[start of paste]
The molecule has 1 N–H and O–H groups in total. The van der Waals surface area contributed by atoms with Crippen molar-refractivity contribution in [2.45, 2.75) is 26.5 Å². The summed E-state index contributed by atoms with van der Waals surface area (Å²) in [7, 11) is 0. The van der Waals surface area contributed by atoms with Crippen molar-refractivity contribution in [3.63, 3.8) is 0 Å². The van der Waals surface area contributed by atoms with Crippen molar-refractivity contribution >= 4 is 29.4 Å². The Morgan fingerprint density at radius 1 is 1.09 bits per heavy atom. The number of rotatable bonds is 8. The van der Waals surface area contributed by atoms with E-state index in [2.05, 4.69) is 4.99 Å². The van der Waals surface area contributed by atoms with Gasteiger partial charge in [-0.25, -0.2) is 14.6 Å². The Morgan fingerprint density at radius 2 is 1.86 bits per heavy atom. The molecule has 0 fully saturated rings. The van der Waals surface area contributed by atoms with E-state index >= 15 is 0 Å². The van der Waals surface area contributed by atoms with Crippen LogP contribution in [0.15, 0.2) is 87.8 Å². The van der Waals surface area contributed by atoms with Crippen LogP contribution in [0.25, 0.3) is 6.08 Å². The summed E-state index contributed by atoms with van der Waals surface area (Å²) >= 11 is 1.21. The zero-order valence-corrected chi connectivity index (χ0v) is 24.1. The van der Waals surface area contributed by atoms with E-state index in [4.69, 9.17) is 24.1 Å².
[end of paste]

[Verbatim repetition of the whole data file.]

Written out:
The molecule has 1 N–H and O–H groups in total. The van der Waals surface area contributed by atoms with Crippen molar-refractivity contribution in [2.45, 2.75) is 26.5 Å². The summed E-state index contributed by atoms with van der Waals surface area (Å²) in [7, 11) is 0. The van der Waals surface area contributed by atoms with Crippen molar-refractivity contribution in [3.63, 3.8) is 0 Å². The van der Waals surface area contributed by atoms with Crippen molar-refractivity contribution >= 4 is 29.4 Å². The Morgan fingerprint density at radius 1 is 1.09 bits per heavy atom. The number of rotatable bonds is 8. The van der Waals surface area contributed by atoms with E-state index in [2.05, 4.69) is 4.99 Å². The van der Waals surface area contributed by atoms with Gasteiger partial charge in [-0.25, -0.2) is 14.6 Å². The Morgan fingerprint density at radius 2 is 1.86 bits per heavy atom. The molecule has 0 fully saturated rings. The van der Waals surface area contributed by atoms with E-state index >= 15 is 0 Å². The van der Waals surface area contributed by atoms with Crippen LogP contribution in [0.15, 0.2) is 87.8 Å². The van der Waals surface area contributed by atoms with Crippen LogP contribution in [0.25, 0.3) is 6.08 Å². The summed E-state index contributed by atoms with van der Waals surface area (Å²) >= 11 is 1.21. The zero-order valence-corrected chi connectivity index (χ0v) is 24.1. The van der Waals surface area contributed by atoms with E-state index in [4.69, 9.17) is 24.1 Å².